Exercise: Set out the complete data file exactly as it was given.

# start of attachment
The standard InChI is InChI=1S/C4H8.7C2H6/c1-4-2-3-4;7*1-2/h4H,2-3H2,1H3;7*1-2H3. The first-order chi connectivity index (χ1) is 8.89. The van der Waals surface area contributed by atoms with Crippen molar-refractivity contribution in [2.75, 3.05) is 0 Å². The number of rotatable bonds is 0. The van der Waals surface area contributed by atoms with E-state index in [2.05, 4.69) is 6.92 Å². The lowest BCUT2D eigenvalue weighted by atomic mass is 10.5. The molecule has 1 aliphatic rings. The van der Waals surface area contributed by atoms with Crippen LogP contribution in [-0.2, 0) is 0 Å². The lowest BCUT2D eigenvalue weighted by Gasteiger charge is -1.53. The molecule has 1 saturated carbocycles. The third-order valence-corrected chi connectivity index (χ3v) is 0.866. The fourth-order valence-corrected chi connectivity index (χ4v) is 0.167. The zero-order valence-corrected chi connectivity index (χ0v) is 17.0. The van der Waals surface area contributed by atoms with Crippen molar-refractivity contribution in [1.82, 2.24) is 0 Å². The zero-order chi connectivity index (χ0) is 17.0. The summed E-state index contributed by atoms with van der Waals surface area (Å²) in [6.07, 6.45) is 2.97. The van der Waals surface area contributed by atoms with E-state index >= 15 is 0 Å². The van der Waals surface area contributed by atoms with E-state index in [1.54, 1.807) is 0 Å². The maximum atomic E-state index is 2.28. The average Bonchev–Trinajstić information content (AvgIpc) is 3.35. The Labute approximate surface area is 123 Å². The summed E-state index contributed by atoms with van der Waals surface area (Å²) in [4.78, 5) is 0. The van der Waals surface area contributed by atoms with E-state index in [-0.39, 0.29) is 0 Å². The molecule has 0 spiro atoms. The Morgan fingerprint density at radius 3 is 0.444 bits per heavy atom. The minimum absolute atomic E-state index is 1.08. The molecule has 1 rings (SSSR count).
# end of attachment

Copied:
The standard InChI is InChI=1S/C4H8.7C2H6/c1-4-2-3-4;7*1-2/h4H,2-3H2,1H3;7*1-2H3. The first-order chi connectivity index (χ1) is 8.89. The van der Waals surface area contributed by atoms with Crippen molar-refractivity contribution in [2.75, 3.05) is 0 Å². The number of rotatable bonds is 0. The van der Waals surface area contributed by atoms with E-state index in [2.05, 4.69) is 6.92 Å². The lowest BCUT2D eigenvalue weighted by atomic mass is 10.5. The molecule has 1 aliphatic rings. The van der Waals surface area contributed by atoms with Crippen LogP contribution in [-0.2, 0) is 0 Å². The lowest BCUT2D eigenvalue weighted by Gasteiger charge is -1.53. The molecule has 1 saturated carbocycles. The third-order valence-corrected chi connectivity index (χ3v) is 0.866. The fourth-order valence-corrected chi connectivity index (χ4v) is 0.167. The zero-order valence-corrected chi connectivity index (χ0v) is 17.0. The van der Waals surface area contributed by atoms with Crippen molar-refractivity contribution in [1.82, 2.24) is 0 Å². The zero-order chi connectivity index (χ0) is 17.0. The summed E-state index contributed by atoms with van der Waals surface area (Å²) in [6.07, 6.45) is 2.97. The van der Waals surface area contributed by atoms with E-state index >= 15 is 0 Å². The van der Waals surface area contributed by atoms with E-state index in [1.54, 1.807) is 0 Å². The maximum atomic E-state index is 2.28. The average Bonchev–Trinajstić information content (AvgIpc) is 3.35. The Labute approximate surface area is 123 Å². The summed E-state index contributed by atoms with van der Waals surface area (Å²) in [4.78, 5) is 0. The van der Waals surface area contributed by atoms with E-state index in [-0.39, 0.29) is 0 Å². The molecule has 0 spiro atoms. The Morgan fingerprint density at radius 3 is 0.444 bits per heavy atom. The minimum absolute atomic E-state index is 1.08. The molecule has 1 rings (SSSR count).